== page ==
Peter Misselbrook's Blog
Aug 25 2019 - Psalm 107:1-22 – The redeemed of the Lord

This psalm not only celebrates God's goodness, it calls on all to join the psalmist in giving thanks to the Lord for his goodness and unfailing love. It calls upon the redeemed to tell their story, as Israel of old had often told the story of how the Lord had rescued them from slavery in Egypt and brought them safely through the wilderness and into possession of the Promised Land. The psalm then goes on to relate stories of how God has rescued his people in times past.

Verses 4-9 tells the story of people wandering in desert wastes in which they could find no safe place to settle. They were hungry and thirsty and facing death. But they called on the name of the Lord and he, "delivered them from their distress" (v.6). The psalmist may well have been thinking of Israel's forty years of wandering in the wilderness. When they lacked food they cried out to the Lord, though it has to be acknowledged that their cry was one of complaint rather than humble petition. Nevertheless, the Lord fed them with bread from heaven and with quail. When they were thirsty they cried out to the Lord, though again it was in complaint, and he provided them with water from the rock. Eventually they were led into the land where they could settle in towns and cities, grow their own food and enjoy streams of water. Looking back on that experience the psalmist declares:

Let them give thanks to the LORD for his unfailing love
    and his wonderful deeds for mankind,
for he satisfies the thirsty
    and fills the hungry with good things. (vv. 8-9)

We do well to remember that the Lord Jesus spoke of himself as the bread of life, the water of life and the one who gives rest to the weary. He is the one in we have found the fulfilment of this psalm in our own experience.

In verses 10-16, the psalmist speaks of prisoners, chained in darkness and forced into back-breaking labour as a result of their rebellion against God. They also cried for the Lord to help them and he broke their chains and brought them out of darkness into light. Again, we can read these verses in the light of the Lord Jesus (think of Charles Wesley's great hymn, And can it be that I should gain…); he is the one who has broken down gates of bronze and cut bars of iron (v.16) to set us free from our cruel imprisonment to sin and death.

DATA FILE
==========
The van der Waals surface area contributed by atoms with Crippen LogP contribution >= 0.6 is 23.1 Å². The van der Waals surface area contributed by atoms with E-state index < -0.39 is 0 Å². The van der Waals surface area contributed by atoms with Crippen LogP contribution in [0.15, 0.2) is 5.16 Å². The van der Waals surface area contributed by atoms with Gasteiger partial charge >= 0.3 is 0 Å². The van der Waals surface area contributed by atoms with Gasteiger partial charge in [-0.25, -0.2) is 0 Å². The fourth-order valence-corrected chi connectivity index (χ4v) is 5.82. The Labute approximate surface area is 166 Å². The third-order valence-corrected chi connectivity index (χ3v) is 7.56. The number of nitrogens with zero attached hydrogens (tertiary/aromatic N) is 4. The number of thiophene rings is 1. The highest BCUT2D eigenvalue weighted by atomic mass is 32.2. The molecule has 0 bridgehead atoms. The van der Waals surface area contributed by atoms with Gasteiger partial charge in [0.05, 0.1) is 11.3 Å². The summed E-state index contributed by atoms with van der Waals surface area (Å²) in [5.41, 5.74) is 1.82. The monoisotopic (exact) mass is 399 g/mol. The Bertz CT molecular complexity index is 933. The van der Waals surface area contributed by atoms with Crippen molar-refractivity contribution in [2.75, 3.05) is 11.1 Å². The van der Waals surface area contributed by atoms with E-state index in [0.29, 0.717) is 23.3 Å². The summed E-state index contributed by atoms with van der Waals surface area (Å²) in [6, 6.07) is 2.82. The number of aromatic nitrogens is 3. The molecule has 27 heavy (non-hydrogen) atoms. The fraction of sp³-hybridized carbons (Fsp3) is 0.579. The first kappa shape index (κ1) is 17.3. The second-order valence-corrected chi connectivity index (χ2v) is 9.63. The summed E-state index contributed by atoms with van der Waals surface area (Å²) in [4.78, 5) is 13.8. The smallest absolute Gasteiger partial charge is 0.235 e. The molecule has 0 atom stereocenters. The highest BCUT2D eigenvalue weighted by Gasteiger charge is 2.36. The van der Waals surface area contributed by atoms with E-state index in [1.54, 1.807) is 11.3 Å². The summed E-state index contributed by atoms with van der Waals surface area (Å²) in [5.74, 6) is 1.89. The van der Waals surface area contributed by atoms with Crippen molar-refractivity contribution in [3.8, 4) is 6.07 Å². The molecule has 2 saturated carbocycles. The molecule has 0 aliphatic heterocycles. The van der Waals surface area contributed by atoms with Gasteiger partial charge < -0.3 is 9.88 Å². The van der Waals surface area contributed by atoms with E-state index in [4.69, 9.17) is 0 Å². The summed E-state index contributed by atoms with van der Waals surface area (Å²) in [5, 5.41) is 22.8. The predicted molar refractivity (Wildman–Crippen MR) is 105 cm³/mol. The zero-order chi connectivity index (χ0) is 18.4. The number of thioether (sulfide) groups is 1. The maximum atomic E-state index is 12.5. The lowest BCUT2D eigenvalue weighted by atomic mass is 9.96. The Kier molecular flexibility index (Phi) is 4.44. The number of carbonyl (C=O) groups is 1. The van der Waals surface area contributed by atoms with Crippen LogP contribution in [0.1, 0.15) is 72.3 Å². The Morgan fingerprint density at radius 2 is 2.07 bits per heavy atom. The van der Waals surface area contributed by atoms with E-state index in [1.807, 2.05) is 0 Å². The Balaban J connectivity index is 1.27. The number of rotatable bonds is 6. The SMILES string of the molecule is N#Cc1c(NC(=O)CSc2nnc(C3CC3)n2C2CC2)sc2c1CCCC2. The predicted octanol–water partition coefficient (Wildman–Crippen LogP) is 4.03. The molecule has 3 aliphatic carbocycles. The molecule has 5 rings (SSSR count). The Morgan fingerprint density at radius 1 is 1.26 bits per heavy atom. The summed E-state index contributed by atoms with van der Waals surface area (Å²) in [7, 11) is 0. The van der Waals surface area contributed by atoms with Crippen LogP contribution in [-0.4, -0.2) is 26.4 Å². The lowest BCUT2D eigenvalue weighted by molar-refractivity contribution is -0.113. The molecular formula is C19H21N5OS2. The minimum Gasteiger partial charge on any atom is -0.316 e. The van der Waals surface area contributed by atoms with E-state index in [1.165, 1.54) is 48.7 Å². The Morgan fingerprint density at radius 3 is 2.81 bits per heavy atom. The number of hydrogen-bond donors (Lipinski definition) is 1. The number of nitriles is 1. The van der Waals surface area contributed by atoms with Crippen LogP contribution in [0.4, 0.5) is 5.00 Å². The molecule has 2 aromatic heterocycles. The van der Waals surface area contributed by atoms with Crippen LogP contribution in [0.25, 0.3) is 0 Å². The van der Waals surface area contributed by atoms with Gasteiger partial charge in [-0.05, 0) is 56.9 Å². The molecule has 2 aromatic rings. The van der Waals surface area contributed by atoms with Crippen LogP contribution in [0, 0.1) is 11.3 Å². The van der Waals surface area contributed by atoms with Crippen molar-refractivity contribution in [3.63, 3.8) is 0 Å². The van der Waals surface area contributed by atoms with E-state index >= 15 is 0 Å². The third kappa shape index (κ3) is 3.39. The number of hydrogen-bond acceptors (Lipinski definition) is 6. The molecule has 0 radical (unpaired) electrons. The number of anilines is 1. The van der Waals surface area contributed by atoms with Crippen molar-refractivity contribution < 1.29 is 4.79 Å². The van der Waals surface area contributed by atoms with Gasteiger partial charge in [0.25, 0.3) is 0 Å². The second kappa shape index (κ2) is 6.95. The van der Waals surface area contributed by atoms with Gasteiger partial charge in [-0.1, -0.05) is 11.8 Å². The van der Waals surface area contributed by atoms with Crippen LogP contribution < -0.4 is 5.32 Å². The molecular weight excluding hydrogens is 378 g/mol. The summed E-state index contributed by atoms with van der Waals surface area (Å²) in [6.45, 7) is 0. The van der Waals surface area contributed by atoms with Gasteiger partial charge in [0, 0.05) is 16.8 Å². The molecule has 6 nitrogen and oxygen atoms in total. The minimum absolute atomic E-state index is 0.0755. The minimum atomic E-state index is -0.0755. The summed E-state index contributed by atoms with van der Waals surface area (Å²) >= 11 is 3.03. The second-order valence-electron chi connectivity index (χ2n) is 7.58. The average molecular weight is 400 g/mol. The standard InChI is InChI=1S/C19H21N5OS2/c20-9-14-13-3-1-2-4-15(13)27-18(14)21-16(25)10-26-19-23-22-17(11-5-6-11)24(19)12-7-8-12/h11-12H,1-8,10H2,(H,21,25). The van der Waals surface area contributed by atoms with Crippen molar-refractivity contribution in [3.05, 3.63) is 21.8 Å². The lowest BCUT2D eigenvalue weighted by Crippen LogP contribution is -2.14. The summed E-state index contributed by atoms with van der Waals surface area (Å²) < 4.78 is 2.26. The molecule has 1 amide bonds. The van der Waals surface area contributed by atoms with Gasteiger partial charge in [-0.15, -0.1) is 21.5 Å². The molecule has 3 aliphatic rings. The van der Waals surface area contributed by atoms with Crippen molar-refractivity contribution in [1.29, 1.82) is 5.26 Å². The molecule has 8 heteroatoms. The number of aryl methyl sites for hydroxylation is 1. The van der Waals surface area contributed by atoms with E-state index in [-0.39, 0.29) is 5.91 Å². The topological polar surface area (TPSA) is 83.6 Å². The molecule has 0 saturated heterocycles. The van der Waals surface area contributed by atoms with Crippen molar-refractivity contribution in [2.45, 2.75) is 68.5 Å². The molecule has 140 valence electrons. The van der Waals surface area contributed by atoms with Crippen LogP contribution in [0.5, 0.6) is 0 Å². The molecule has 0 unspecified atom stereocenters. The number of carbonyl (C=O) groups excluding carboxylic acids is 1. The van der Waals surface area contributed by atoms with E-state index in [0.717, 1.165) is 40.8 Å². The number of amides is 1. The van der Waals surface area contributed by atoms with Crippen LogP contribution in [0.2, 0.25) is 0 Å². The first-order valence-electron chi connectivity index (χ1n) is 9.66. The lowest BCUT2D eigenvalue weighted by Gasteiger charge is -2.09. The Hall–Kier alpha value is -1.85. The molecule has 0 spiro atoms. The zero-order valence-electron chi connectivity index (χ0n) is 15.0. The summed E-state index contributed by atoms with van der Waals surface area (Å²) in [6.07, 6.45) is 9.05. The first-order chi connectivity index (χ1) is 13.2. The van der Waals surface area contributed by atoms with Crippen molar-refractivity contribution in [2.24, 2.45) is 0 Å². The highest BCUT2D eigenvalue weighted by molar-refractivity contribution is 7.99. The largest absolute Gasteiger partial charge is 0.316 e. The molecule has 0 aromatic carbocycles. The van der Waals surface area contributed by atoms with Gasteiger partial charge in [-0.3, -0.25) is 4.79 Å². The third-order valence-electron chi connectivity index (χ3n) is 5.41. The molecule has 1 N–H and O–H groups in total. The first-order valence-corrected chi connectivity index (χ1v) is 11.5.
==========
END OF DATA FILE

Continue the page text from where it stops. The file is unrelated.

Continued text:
Verses 17-22 speak of those who suffered a deadly sickness and called on the Lord for help. "He sent out his word and healed them; he continues with further examples of the Lord's deliverance, "he rescued them from the grave" (v.20). This also is our experience in the Lord Jesus.

The psalm continues with further examples of the Lord's deliverance in response to prayer. The Lord is the one who stills the storm to a whisper and hushes the waves of the sea (v.29). He brings his people to their desired haven (v.30). Who but Jesus can do this?

We also have been redeemed by the Lord from sin, death, darkness and despair. We also have a story to tell to others. "Let the redeemed of the Lord tell their story" says the psalmist in verse 2. We should rejoice to be able to tell the wonderful story of our salvation in the Lord Jesus and of his unfailing goodness and love. We should delight to tell others of the hope we have in him in all the varied circumstances of our lives and in the prospect of death. If we were often to tell our story, might it not lead many others to come and trust in the Lord Jesus and have their own stories to tell?